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Silent movies are alive

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Dear Friends,

When I saw the Philadelphia Inquirer feature story about a silent film organist from Pennridge High School, I knew that you’d want to know all about him. Brett Miller, a 17-year-old junior, has become famous. He and his father, Scott, built a portable keyboard that Brett takes to movie theaters when he plays for silent films.

If you do a search (musicalpromise.com), you’ll find tons of fascinating things about Brett and his brother, Evan, who plays the ukulele.

I asked Brett about the portable organ keyboards he and his father built. “About five years ago, we started with two keyboards but added a third so we could create additional sounds,” he told me. “My organ keyboard is rather like a ‘Frankenstein’ organ.

Here are a few thoughts reporter Stephanie Farr wrote about him: “When Brett Miller first saw a live organ accompany a silent film …the 1925 version of ‘Phantom of the Opera’ at the University of Pennsylvania’s Irvine Auditorium … he was stunned.

“Oh, I want to do this,” he thought to himself. “I don’t know how I’m going to do it, but I want to be a film accompanist.”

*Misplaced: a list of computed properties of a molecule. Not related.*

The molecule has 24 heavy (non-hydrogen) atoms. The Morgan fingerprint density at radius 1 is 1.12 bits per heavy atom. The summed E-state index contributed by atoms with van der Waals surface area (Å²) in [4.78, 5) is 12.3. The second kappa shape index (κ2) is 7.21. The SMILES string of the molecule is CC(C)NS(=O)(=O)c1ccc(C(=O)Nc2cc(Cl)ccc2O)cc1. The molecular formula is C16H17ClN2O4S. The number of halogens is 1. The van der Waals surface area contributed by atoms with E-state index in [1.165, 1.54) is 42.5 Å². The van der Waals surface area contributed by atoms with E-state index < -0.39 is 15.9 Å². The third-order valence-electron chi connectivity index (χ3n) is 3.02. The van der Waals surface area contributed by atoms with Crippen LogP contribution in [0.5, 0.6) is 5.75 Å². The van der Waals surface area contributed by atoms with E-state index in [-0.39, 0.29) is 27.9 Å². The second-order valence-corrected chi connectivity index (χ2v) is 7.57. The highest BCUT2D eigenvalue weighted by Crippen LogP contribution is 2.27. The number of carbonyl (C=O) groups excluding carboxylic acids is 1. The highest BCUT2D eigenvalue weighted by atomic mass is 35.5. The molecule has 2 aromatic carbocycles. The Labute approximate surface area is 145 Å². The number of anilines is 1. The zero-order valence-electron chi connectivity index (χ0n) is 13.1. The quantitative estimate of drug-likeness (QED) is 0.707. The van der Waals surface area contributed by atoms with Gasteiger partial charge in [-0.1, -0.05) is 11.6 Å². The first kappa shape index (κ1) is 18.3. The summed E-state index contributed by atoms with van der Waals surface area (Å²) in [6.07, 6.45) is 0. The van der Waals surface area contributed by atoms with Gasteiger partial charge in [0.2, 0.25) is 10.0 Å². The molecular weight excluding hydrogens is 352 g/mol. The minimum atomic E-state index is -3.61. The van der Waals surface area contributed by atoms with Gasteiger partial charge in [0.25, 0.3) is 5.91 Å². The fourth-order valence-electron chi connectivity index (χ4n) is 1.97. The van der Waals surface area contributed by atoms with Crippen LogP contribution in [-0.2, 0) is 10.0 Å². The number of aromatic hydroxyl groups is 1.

He was 10.

“Miller estimates he’s since accompanied more than 60 silent films at locations from the Colonial Theatre in Phoenixville to the Lowe’s in Jersey City. By connecting the organ to a laptop and then to the theater’s sound system, Miller can replicate 41 sounds from church bells to violins.

“As leading man Douglass Fairbanks swashbuckled his way through the 1926 film “The Black Pirate,” Miller created the auditory landscape. An exploding ship sounded like a barge horn. A snare drum accompanied a man walking the plank. A festive feast was loud. Lingering love was soft. Sneaking was staccato. Fire was legato.

“The best compliment I can get is ‘I forgot you were playing’ because it’s my job as an accompanist to completely disappear,” he said. “Miller often feeds off the audience while performing. It’s one of the reasons he encourages people to boo, hiss, and cheer during the films.

“It’s an experience that’s really audience participation without them even knowing,” he said. “It’s really customized to whatever audience is in the house so it will never be the same.

“Miller, who is quietly confident and has an encyclopedic knowledge of silent films, said his audiences include everyone from first-timers to silent-film buffs. The questions he gets asked most are: How did you develop the score, and how did you play that long?

“I always say that playing is an easy thing. you just kind of sit there and move your fingers. But the music thing … I like to tell them … I like to use original scores.

“Miller also plays piano and various percussion instruments. He’s a member of the Garden State Theatre Organ Society and the Philadelphia Young Artists Orchestra. He also plays for his church and is heavily involved in his school music program. Miller wants to pursue a career in music education one day while continuing to promote silent-film accompaniment.

“I see myself continuing this, especially since it’s a dying art. I know I’m one of the younger ones, so I’ll definitely keep it alive.”